Even if a function or method is not changing the state of a File struct type value, it still needs to be shared with a pointer. Let’s look at the epipecheck function from the os package for the UNIX platform:

  Listing 10  
http://golang.org/src/os/file_unix.go

58 func epipecheck(file *File, e error) {
59     if e == syscall.EPIPE {
60         if atomic.AddInt32(&file.nepipe, 1) >= 10 {
61             sigpipe()
62         }
63     } else {
64         atomic.StoreInt32(&file.nepipe, 0)
65     }
66 }

Here in listing 10, the epipecheck function accepts a pointer of type File. The caller therefore shares its File type value with the function via a pointer. Notice the epipecheck function is not changing the state of the File value but using it to perform its operation.

This applies as well for the methods declared for the File type:

  Listing 11  
http://golang.org/src/os/file.go

224 func (f *File) Chdir() error {
225     if f == nil {
226         return ErrInvalid
227     }
228     if e := syscall.Fchdir(f.fd); e != nil {
229         return &PathError{"chdir", f.name, e}
230     }
231     return nil
232 }

The Chdir method in listing 11 is using a pointer receiver to implement the method and does not change the state of the receiver value. In all these cases, to share a value of type File, it must be done with a pointer. A File value is not a primitive data value.

If you review more code from the standard library, you will see how struct types are either implemented as a primitive data value like the built-in types or implemented as a value that needs to be shared with a pointer and never copied. The factory functions for a given struct type will give you a great clue as to how the type is implemented.

In general, share struct type values with a pointer unless the struct type has been implemented to behave like a primitive data value.

If you are still not sure, this is another way to think about. Think of every struct as having a nature. If the nature of the struct is something that should not be changed, like a time, a color or a coordinate, then implement the struct as a primitive data value. If the nature of the struct is something that can be changed, even if it never is in your program, it is not a primitive data value and should be implemented to be shared with a pointer. Don’t create structs that have a duality of nature.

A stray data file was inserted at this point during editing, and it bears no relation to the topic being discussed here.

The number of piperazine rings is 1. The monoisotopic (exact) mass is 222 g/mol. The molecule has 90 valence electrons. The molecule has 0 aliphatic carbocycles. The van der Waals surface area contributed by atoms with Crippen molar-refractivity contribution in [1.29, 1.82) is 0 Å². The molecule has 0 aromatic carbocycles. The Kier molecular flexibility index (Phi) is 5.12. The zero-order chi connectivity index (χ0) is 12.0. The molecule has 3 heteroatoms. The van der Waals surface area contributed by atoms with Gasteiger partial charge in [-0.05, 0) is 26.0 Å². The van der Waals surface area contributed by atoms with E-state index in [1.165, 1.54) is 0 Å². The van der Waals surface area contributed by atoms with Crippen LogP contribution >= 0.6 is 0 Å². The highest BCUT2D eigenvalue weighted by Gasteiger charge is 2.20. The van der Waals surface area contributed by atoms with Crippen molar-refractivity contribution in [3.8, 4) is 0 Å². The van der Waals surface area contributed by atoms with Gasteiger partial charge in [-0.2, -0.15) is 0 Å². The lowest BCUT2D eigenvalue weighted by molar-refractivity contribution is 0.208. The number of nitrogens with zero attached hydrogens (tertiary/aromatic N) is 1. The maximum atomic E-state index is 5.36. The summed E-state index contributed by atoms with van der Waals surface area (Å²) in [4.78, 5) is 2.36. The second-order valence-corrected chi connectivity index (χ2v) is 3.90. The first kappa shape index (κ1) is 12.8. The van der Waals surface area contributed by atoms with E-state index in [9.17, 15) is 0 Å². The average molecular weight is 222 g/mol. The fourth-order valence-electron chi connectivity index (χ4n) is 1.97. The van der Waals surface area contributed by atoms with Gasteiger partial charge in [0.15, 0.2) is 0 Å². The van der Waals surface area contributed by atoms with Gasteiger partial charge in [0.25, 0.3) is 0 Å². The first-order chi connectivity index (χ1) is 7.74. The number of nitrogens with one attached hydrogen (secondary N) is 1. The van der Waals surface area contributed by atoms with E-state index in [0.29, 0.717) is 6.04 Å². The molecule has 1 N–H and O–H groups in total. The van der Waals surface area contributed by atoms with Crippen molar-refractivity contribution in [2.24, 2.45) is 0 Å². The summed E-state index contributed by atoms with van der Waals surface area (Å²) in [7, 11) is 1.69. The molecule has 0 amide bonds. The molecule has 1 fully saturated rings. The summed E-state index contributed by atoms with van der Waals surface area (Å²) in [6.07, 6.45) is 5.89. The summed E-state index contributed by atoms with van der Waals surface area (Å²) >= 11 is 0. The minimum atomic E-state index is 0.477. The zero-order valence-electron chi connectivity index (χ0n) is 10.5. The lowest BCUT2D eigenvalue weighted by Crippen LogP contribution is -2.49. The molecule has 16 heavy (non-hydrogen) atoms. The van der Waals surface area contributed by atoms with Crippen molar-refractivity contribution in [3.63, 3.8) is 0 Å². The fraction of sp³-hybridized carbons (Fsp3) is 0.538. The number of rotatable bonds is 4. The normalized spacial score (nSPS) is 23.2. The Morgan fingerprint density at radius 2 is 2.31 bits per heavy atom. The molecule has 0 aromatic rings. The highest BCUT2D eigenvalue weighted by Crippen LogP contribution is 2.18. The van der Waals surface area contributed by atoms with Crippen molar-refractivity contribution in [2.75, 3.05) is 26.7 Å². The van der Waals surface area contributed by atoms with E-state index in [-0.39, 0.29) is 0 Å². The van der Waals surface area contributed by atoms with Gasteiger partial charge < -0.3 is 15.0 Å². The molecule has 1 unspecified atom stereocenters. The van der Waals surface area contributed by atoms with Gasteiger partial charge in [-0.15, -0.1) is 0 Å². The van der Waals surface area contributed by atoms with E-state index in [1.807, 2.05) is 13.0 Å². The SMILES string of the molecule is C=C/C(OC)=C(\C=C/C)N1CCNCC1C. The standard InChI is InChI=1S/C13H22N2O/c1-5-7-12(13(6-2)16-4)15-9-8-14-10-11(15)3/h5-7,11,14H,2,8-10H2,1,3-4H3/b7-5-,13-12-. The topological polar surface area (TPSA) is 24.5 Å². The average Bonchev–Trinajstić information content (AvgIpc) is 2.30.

Reference Types
Reference types are slices, maps, channels, interface and function values. These are values that contain a header value that references an underlying data structure via a pointer and other meta-data. We rarely share reference type values with a pointer because the header value is designed to be copied. The header value already contains a pointer which is sharing the underlying data structure for us by default.

Let’s look at an example from the net package:

  Listing 12  

Listing 12 shows a named type from the net package called IP with a base type that is a slice of bytes. There is value in using a named type when you need to declare behavior around a built-in or reference type. Let’s look at the MarshalText method for the IP named type:

  Listing 13  
http://golang.org/src/net/ip.go

329 func (ip IP) MarshalText() ([]byte, error) {
330     if len(ip) == 0 {
331         return []byte(""), nil
332     }
333     if len(ip) != IPv4len && len(ip) != IPv6len {
334         return nil, errors.New("invalid IP address")
335     }
336     return []byte(ip.String()), nil
337 }

Here in listing 13, we can see how the MarshalText method is using a value receiver. This is exactly what I would expect to see because we don’t share reference types with a pointer. If you look at the rest of the methods declared for the IP named type in the net package, you will see the use of more value receivers.

This applies to sharing reference type values as parameters to functions and methods:

  Listing 14  
http://golang.org/src/net/ip.go

318 // ipEmptyString is like ip.String except that it returns
319 // an empty string when ip is unset.
320 func ipEmptyString(ip IP) string {
321     if len(ip) == 0 {
322         return ""
323     }
324     return ip.String()
325 }